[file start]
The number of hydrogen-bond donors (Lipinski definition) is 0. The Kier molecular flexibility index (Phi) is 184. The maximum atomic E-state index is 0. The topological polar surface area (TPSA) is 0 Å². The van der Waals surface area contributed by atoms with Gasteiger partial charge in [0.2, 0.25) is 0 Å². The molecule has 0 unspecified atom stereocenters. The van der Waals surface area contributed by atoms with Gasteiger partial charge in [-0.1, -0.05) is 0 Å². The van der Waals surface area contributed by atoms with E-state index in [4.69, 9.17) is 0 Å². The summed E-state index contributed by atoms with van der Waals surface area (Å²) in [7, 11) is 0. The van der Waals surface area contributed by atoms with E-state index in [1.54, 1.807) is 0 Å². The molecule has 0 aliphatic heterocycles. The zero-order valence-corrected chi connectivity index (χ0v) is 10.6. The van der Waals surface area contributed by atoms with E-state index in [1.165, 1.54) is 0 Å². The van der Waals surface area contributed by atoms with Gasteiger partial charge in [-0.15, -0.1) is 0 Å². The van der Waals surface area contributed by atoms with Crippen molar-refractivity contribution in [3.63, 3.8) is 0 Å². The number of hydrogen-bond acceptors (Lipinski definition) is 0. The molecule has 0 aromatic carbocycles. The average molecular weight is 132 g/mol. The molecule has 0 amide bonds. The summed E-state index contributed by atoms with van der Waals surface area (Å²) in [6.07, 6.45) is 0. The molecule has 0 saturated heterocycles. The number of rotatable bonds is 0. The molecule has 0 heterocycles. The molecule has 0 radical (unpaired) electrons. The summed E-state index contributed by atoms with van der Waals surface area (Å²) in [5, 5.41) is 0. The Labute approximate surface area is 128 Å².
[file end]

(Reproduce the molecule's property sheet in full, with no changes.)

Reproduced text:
The number of hydrogen-bond donors (Lipinski definition) is 0. The Kier molecular flexibility index (Phi) is 184. The maximum atomic E-state index is 0. The topological polar surface area (TPSA) is 0 Å². The van der Waals surface area contributed by atoms with Gasteiger partial charge in [0.2, 0.25) is 0 Å². The molecule has 0 unspecified atom stereocenters. The van der Waals surface area contributed by atoms with Gasteiger partial charge in [-0.1, -0.05) is 0 Å². The van der Waals surface area contributed by atoms with E-state index in [4.69, 9.17) is 0 Å². The summed E-state index contributed by atoms with van der Waals surface area (Å²) in [7, 11) is 0. The van der Waals surface area contributed by atoms with E-state index in [1.54, 1.807) is 0 Å². The molecule has 0 aliphatic heterocycles. The zero-order valence-corrected chi connectivity index (χ0v) is 10.6. The van der Waals surface area contributed by atoms with E-state index in [1.165, 1.54) is 0 Å². The van der Waals surface area contributed by atoms with Gasteiger partial charge in [-0.15, -0.1) is 0 Å². The van der Waals surface area contributed by atoms with Crippen molar-refractivity contribution in [3.63, 3.8) is 0 Å². The number of hydrogen-bond acceptors (Lipinski definition) is 0. The molecule has 0 aromatic carbocycles. The average molecular weight is 132 g/mol. The molecule has 0 amide bonds. The summed E-state index contributed by atoms with van der Waals surface area (Å²) in [6.07, 6.45) is 0. The molecule has 0 saturated heterocycles. The number of rotatable bonds is 0. The molecule has 0 heterocycles. The molecule has 0 radical (unpaired) electrons. The summed E-state index contributed by atoms with van der Waals surface area (Å²) in [5, 5.41) is 0. The Labute approximate surface area is 128 Å².